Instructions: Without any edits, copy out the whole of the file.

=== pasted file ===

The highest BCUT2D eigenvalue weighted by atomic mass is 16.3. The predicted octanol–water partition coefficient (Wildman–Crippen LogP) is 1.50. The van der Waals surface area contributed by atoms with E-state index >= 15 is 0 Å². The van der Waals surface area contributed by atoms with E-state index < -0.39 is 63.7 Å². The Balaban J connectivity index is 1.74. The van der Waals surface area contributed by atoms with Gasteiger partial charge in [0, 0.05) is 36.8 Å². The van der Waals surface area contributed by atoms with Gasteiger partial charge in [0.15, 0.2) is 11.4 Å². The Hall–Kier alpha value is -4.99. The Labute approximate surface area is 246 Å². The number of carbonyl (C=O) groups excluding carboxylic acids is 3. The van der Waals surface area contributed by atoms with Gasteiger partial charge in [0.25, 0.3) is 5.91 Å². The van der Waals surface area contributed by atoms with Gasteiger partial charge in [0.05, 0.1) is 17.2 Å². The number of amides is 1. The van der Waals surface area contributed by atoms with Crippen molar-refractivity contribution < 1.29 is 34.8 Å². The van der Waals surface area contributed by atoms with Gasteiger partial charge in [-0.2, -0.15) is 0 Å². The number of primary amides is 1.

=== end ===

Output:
The highest BCUT2D eigenvalue weighted by atomic mass is 16.3. The predicted octanol–water partition coefficient (Wildman–Crippen LogP) is 1.50. The van der Waals surface area contributed by atoms with E-state index >= 15 is 0 Å². The van der Waals surface area contributed by atoms with E-state index < -0.39 is 63.7 Å². The Balaban J connectivity index is 1.74. The van der Waals surface area contributed by atoms with Gasteiger partial charge in [0, 0.05) is 36.8 Å². The van der Waals surface area contributed by atoms with Gasteiger partial charge in [0.15, 0.2) is 11.4 Å². The Hall–Kier alpha value is -4.99. The Labute approximate surface area is 246 Å². The number of carbonyl (C=O) groups excluding carboxylic acids is 3. The van der Waals surface area contributed by atoms with Gasteiger partial charge in [0.25, 0.3) is 5.91 Å². The van der Waals surface area contributed by atoms with Gasteiger partial charge in [0.05, 0.1) is 17.2 Å². The number of amides is 1. The van der Waals surface area contributed by atoms with Crippen molar-refractivity contribution < 1.29 is 34.8 Å². The van der Waals surface area contributed by atoms with Gasteiger partial charge in [-0.2, -0.15) is 0 Å². The number of primary amides is 1.